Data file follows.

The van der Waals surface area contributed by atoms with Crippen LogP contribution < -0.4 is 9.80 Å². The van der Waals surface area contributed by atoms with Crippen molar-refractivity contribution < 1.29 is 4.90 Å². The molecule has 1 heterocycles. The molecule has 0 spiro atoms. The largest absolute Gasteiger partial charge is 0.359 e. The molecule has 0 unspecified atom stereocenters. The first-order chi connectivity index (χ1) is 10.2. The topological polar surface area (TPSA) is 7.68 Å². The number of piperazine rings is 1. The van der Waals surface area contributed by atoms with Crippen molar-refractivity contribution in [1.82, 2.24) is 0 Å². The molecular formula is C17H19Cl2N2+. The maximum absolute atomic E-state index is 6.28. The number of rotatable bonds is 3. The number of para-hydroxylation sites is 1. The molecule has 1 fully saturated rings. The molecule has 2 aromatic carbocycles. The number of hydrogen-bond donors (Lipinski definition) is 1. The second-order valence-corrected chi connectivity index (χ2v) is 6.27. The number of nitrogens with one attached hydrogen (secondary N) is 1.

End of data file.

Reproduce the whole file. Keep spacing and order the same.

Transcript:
The van der Waals surface area contributed by atoms with Crippen LogP contribution < -0.4 is 9.80 Å². The van der Waals surface area contributed by atoms with Crippen molar-refractivity contribution < 1.29 is 4.90 Å². The molecule has 1 heterocycles. The molecule has 0 spiro atoms. The largest absolute Gasteiger partial charge is 0.359 e. The molecule has 0 unspecified atom stereocenters. The first-order chi connectivity index (χ1) is 10.2. The topological polar surface area (TPSA) is 7.68 Å². The number of piperazine rings is 1. The van der Waals surface area contributed by atoms with Crippen molar-refractivity contribution in [1.82, 2.24) is 0 Å². The molecular formula is C17H19Cl2N2+. The maximum absolute atomic E-state index is 6.28. The number of rotatable bonds is 3. The number of para-hydroxylation sites is 1. The molecule has 1 fully saturated rings. The molecule has 2 aromatic carbocycles. The number of hydrogen-bond donors (Lipinski definition) is 1. The second-order valence-corrected chi connectivity index (χ2v) is 6.27. The number of nitrogens with one attached hydrogen (secondary N) is 1.